In the present instance, the brief dictum in Reichman regarding the rights of invitees is not supported by the authorities to which that opinion refers us. The court first cited Robinson v. Park Central Apartments, supra, a decision by the United States District Court on which Ms. Albertie also seeks to rely. Robinson, however, involved a landlord's liability to a tenant who had fallen on the ice which covered the sidewalk and private walkway just outside the entrance to the defendant's apartment house. The court's decision was predicated on a landlord's duty to provide reasonably safe "ingress" and "egress" to his building for his tenants and their guests. Robinson, 248 F. Supp. at 634. *fn5 The snow removal statute was not discussed or even mentioned in the court's opinion. Robinson, therefore, constitutes no precedent whatever for any interpretation of that statute.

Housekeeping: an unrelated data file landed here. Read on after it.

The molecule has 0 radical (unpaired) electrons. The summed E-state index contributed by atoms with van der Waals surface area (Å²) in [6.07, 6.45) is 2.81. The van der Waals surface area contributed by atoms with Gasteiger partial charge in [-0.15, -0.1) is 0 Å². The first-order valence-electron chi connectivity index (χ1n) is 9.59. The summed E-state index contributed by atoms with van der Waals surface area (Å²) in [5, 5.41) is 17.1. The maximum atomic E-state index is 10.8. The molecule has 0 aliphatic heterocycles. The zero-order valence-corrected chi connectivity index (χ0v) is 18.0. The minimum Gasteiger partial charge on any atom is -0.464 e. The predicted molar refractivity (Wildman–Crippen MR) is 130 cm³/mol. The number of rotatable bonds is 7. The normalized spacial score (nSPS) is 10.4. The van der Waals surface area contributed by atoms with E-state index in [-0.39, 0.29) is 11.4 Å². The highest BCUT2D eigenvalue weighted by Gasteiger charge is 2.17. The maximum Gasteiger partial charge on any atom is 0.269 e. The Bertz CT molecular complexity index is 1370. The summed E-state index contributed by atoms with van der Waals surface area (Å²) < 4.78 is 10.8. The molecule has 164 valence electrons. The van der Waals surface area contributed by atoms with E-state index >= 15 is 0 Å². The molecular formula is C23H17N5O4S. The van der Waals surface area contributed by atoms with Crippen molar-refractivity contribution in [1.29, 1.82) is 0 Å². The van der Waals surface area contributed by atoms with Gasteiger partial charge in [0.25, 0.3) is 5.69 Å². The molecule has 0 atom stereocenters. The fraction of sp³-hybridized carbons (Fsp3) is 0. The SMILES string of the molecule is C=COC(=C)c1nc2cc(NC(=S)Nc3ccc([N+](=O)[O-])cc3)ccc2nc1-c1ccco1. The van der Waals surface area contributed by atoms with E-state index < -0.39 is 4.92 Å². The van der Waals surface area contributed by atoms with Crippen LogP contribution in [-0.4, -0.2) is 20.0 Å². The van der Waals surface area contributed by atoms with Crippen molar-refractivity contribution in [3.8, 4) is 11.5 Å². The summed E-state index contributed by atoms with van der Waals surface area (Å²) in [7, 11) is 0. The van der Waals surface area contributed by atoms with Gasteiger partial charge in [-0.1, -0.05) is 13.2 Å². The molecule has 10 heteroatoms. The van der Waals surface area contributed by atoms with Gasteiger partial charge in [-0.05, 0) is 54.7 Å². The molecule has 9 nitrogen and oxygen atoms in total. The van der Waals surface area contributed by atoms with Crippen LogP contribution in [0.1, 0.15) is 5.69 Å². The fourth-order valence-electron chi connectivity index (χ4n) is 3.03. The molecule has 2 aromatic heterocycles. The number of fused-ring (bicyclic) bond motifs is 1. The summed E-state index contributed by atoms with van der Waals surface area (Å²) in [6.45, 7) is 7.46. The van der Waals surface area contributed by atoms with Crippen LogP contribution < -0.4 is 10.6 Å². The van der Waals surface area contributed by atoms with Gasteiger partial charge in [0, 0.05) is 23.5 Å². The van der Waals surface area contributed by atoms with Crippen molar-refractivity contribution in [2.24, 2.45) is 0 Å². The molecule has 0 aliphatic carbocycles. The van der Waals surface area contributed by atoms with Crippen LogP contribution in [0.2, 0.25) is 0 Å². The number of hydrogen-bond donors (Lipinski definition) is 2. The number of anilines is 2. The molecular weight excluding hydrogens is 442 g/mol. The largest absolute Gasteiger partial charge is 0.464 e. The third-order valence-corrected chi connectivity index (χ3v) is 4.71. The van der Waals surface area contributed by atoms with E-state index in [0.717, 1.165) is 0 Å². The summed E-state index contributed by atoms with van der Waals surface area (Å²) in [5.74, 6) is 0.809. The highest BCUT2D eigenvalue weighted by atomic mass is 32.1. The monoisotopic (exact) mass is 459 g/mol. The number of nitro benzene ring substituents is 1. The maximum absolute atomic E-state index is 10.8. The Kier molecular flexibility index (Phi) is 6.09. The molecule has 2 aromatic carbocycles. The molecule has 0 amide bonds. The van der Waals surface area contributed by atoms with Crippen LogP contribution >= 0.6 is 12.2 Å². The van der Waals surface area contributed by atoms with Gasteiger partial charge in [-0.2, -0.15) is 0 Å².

The other decision cited by the court in Reichman in support of its dictum relating to invitees was Radinsky. In Radinsky, however, as we have previously noted, the court stated that snow removal statutes do not impose civil liability against owners of real estate "in favor of a third person injured by reason of [the owner's] violation." 83 U.S. App. D.C. at 173 n.6, 167 F.2d at 746 n.6 (emphasis added). Radinsky thus lends no support to the dictum in Reichman that an invitee may invoke the snow removal statute; on the contrary, Radinsky supports, and its reasoning compels, the opposite Conclusion. Accordingly, we agree with the trial Judge's holding that Ms. Albertie has no right of action against the appellees under D.C. Code § 7-901. *fn6
Ms. Albertie testified at her deposition that after she fell on the ice, she was carried into the restaurant. There, a young female who was collecting information about the accident remarked to one of the managers that "I told you you should have put some sand on that sidewalk." On the basis of this conversation, Ms. Albertie asks us to infer that employees of the Burger King must have cleared the sidewalk of snow, and that they had increased the danger to patrons by not spreading sand on any remaining ice. She seeks to invoke the rule that a real property owner may be found liable if it acts in any manner to increase the hazard created by snow or ice accumulated on an abutting public sidewalk and such action proximately causes plaintiffs injury.